The Claims of Official Reason: Administrative Guidance on Social Inclusion

95 Pages Posted: 2 Sep 2018 Last revised: 15 Jan 2021

See all articles by Blake Emerson

Blake Emerson

UCLA School of Law; Yale University - Law School

Date Written: August 13, 2018


This Article examines the legal validity and effect of recent administrative actions concerning civil rights and social inclusion. Agencies under the Obama Administration issued “guidance” concerning sexual assault and harassment on college campuses, transgender rights, the use of arrest and conviction records in employment decisions, and deferral of deportation proceedings against undocumented immigrants. These actions have either been set aside by circuit courts or rescinded under the Trump Administration, in part on the grounds that they were issued without notice-and-comment rulemaking. Nonetheless, two district courts have blocked the Trump Administration’s rescission of the deferred action program because the government failed to take into account the “serious reliance interests” the program had generated. I explore these controversies over guidance on social inclusion in order to address some of the most difficult and long-disputed questions of administrative law: what is the appropriate scope of the “guidance exception” to notice-and-comment rulemaking, and what kinds of legal effects, if any, can such guidance generate? Drawing on the philosophy of law to interpret the case law, I argue that guidance can provide a privileged reason for an agency to act, but cannot categorically mandate or prohibit any course of public or private conduct. I show how such non-binding actions can nonetheless generate legally cognizable interests when individuals and institutions rely on the guidance to make plans and investments, or to see their status or the harms they suffer recognized. These reliance interests need to be taken into account if the policy is to be rescinded. My argument has concrete consequences for the staying power of the policies federal agencies put in place during the Obama Administration. More broadly, it sheds light on problems of internal administrative procedure and judicial review of administrative action, as well as fundamental issues in jurisprudence concerning “the force and effect of law.”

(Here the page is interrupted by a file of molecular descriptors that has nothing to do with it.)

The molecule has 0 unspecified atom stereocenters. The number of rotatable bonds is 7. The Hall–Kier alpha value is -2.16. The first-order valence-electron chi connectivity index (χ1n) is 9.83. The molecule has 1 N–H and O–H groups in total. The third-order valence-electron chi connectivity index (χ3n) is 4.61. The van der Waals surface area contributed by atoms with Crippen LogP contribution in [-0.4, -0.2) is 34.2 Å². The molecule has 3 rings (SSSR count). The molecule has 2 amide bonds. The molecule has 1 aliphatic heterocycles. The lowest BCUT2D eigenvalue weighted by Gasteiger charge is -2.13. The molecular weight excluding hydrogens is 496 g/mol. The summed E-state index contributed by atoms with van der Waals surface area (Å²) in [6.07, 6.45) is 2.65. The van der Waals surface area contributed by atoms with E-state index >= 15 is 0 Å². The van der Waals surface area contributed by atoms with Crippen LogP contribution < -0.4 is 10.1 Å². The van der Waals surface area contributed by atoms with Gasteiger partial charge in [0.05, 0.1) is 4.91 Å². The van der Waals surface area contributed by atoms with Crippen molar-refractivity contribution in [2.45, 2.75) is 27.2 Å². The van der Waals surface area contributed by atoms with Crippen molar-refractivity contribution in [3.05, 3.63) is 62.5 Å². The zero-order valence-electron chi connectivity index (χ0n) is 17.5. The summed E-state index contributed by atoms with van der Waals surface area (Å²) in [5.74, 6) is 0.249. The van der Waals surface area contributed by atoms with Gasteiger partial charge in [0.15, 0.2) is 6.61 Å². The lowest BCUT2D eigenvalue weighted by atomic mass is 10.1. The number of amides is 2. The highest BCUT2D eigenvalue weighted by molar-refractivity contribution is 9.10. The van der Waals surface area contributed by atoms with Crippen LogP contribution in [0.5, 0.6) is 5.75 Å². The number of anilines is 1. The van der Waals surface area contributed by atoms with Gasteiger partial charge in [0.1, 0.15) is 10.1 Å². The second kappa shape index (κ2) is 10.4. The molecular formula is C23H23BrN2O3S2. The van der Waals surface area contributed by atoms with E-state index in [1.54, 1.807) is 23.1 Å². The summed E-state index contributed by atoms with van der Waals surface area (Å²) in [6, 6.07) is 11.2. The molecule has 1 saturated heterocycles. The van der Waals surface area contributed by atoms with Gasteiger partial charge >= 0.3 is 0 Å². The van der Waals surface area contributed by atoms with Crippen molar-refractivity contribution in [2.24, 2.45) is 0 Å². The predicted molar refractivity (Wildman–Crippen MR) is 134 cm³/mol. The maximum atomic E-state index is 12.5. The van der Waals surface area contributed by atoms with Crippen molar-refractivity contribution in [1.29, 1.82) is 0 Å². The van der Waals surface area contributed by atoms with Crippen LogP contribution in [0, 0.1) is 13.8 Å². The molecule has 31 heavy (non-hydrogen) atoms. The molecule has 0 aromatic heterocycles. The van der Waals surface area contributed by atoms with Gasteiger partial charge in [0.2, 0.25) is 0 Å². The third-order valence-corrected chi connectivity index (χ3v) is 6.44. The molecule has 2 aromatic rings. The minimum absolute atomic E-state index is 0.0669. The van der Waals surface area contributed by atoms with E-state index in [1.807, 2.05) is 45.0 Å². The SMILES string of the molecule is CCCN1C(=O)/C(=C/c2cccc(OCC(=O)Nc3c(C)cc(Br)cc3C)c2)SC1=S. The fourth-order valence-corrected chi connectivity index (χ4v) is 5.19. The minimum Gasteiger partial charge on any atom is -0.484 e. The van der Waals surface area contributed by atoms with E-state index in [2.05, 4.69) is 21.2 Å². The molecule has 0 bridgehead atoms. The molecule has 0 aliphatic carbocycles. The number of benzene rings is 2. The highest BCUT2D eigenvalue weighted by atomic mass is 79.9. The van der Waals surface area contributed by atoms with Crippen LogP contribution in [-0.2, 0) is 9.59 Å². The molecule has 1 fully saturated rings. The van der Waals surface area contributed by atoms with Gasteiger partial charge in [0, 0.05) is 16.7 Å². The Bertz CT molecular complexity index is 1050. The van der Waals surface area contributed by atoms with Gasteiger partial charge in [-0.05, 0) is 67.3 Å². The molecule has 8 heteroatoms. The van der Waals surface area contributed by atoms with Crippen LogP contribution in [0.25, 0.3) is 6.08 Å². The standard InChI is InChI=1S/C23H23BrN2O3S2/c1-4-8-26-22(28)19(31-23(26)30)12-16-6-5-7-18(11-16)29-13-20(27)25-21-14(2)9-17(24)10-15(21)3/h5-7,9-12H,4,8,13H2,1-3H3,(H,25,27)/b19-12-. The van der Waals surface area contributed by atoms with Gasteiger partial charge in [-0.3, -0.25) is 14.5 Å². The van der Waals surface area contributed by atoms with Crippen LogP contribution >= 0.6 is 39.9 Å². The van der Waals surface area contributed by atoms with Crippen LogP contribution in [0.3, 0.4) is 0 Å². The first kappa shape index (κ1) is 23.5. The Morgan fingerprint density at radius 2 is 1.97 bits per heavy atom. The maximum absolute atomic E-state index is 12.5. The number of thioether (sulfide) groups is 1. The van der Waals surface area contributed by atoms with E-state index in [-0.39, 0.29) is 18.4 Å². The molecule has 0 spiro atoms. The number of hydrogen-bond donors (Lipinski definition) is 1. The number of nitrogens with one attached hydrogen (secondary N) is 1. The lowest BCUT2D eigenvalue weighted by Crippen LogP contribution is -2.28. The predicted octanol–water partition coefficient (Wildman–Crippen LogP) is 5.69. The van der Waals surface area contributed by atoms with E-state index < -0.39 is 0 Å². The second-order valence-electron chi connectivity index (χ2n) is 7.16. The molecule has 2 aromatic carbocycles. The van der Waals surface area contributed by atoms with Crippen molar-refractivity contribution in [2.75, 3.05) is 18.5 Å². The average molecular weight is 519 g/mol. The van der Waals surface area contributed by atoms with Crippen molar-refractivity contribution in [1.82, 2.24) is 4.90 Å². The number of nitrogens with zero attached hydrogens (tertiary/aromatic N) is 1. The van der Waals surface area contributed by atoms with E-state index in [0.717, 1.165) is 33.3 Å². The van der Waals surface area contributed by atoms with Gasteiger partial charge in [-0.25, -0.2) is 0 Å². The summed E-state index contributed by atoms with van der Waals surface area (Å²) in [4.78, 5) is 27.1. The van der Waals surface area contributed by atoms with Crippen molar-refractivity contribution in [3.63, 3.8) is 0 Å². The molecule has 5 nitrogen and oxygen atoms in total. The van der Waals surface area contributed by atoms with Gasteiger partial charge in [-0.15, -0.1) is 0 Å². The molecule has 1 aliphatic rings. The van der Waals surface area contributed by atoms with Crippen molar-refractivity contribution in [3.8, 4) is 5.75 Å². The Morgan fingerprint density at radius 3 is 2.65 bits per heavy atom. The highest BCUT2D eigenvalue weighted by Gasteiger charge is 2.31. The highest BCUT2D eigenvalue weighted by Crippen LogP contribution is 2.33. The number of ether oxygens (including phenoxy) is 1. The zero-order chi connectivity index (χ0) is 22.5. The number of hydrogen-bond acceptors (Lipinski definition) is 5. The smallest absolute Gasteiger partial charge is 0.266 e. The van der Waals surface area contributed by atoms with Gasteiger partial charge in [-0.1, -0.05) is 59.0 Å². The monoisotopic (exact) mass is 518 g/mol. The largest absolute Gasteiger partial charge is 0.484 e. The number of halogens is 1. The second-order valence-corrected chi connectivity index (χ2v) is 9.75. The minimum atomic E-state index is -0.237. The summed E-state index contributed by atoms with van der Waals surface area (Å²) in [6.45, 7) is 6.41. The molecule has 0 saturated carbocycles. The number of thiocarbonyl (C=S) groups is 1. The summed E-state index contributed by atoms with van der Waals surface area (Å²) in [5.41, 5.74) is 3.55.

Keywords: administrative law, philosophy of law, legal theory, civil rights law, sex discrimination, deferred action

JEL Classification: K23

Suggested Citation

Emerson, Blake, The Claims of Official Reason: Administrative Guidance on Social Inclusion (August 13, 2018). Yale Law Journal vol. 128 (2019), UCLA School of Law, Public Law Research Paper No. 18-36, Available at SSRN:

Blake Emerson (Contact Author)

UCLA School of Law ( email )

385 Charles E. Young Drive East
1242 Law Building
Los Angeles, CA 90095
United States

Yale University - Law School ( email )

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